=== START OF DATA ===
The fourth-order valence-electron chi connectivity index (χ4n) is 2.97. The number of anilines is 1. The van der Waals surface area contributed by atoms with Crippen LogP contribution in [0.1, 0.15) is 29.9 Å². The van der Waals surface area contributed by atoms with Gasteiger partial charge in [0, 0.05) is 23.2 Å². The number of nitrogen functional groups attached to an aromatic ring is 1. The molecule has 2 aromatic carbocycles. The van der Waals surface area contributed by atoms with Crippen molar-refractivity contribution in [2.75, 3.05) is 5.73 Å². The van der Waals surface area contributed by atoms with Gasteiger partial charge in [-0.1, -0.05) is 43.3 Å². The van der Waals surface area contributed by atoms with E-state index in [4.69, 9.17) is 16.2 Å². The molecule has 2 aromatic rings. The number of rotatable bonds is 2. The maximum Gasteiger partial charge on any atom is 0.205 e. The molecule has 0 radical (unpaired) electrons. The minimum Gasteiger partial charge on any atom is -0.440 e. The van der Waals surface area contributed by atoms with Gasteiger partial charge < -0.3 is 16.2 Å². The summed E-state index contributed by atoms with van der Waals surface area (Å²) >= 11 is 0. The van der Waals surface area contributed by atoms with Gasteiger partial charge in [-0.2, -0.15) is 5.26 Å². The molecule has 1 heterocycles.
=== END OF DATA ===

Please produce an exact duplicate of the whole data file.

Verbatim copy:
The fourth-order valence-electron chi connectivity index (χ4n) is 2.97. The number of anilines is 1. The van der Waals surface area contributed by atoms with Crippen LogP contribution in [0.1, 0.15) is 29.9 Å². The van der Waals surface area contributed by atoms with Gasteiger partial charge in [0, 0.05) is 23.2 Å². The number of nitrogen functional groups attached to an aromatic ring is 1. The molecule has 2 aromatic carbocycles. The van der Waals surface area contributed by atoms with Crippen molar-refractivity contribution in [2.75, 3.05) is 5.73 Å². The van der Waals surface area contributed by atoms with Gasteiger partial charge in [-0.1, -0.05) is 43.3 Å². The van der Waals surface area contributed by atoms with E-state index in [4.69, 9.17) is 16.2 Å². The molecule has 2 aromatic rings. The number of rotatable bonds is 2. The maximum Gasteiger partial charge on any atom is 0.205 e. The molecule has 0 radical (unpaired) electrons. The minimum Gasteiger partial charge on any atom is -0.440 e. The van der Waals surface area contributed by atoms with Gasteiger partial charge < -0.3 is 16.2 Å². The summed E-state index contributed by atoms with van der Waals surface area (Å²) >= 11 is 0. The van der Waals surface area contributed by atoms with Gasteiger partial charge in [-0.2, -0.15) is 5.26 Å². The molecule has 1 heterocycles.